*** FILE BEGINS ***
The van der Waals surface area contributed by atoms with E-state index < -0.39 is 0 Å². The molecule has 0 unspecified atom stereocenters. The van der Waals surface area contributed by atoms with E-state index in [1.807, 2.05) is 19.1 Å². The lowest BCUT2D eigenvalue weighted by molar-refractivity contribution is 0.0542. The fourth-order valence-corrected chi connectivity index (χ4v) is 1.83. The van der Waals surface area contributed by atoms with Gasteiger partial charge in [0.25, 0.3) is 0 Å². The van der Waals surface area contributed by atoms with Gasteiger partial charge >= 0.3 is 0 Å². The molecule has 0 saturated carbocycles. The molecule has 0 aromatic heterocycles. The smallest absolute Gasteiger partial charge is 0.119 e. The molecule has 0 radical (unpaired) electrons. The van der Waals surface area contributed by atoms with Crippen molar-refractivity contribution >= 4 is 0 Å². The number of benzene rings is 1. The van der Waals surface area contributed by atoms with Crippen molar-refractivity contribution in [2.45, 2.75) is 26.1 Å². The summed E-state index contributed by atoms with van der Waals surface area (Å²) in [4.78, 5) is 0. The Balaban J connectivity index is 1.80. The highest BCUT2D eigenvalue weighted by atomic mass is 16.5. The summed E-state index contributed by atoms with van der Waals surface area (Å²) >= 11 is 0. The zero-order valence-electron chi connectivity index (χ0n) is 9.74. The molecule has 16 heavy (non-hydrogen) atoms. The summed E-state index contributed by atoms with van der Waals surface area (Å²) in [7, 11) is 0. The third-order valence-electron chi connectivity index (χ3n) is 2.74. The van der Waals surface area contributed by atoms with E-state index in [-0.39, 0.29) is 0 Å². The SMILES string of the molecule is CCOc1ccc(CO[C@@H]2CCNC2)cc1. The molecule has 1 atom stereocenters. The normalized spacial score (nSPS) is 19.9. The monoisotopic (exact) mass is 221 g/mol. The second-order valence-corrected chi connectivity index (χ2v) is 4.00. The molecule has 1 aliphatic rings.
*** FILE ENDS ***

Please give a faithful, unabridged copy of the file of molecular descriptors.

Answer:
The van der Waals surface area contributed by atoms with E-state index < -0.39 is 0 Å². The molecule has 0 unspecified atom stereocenters. The van der Waals surface area contributed by atoms with E-state index in [1.807, 2.05) is 19.1 Å². The lowest BCUT2D eigenvalue weighted by molar-refractivity contribution is 0.0542. The fourth-order valence-corrected chi connectivity index (χ4v) is 1.83. The van der Waals surface area contributed by atoms with Gasteiger partial charge in [0.25, 0.3) is 0 Å². The van der Waals surface area contributed by atoms with Gasteiger partial charge >= 0.3 is 0 Å². The molecule has 0 saturated carbocycles. The molecule has 0 aromatic heterocycles. The smallest absolute Gasteiger partial charge is 0.119 e. The molecule has 0 radical (unpaired) electrons. The van der Waals surface area contributed by atoms with Crippen molar-refractivity contribution >= 4 is 0 Å². The number of benzene rings is 1. The van der Waals surface area contributed by atoms with Crippen molar-refractivity contribution in [2.45, 2.75) is 26.1 Å². The summed E-state index contributed by atoms with van der Waals surface area (Å²) in [4.78, 5) is 0. The Balaban J connectivity index is 1.80. The highest BCUT2D eigenvalue weighted by atomic mass is 16.5. The summed E-state index contributed by atoms with van der Waals surface area (Å²) >= 11 is 0. The zero-order valence-electron chi connectivity index (χ0n) is 9.74. The molecule has 16 heavy (non-hydrogen) atoms. The summed E-state index contributed by atoms with van der Waals surface area (Å²) in [7, 11) is 0. The third-order valence-electron chi connectivity index (χ3n) is 2.74. The van der Waals surface area contributed by atoms with E-state index in [-0.39, 0.29) is 0 Å². The SMILES string of the molecule is CCOc1ccc(CO[C@@H]2CCNC2)cc1. The molecule has 1 atom stereocenters. The normalized spacial score (nSPS) is 19.9. The monoisotopic (exact) mass is 221 g/mol. The second-order valence-corrected chi connectivity index (χ2v) is 4.00. The molecule has 1 aliphatic rings.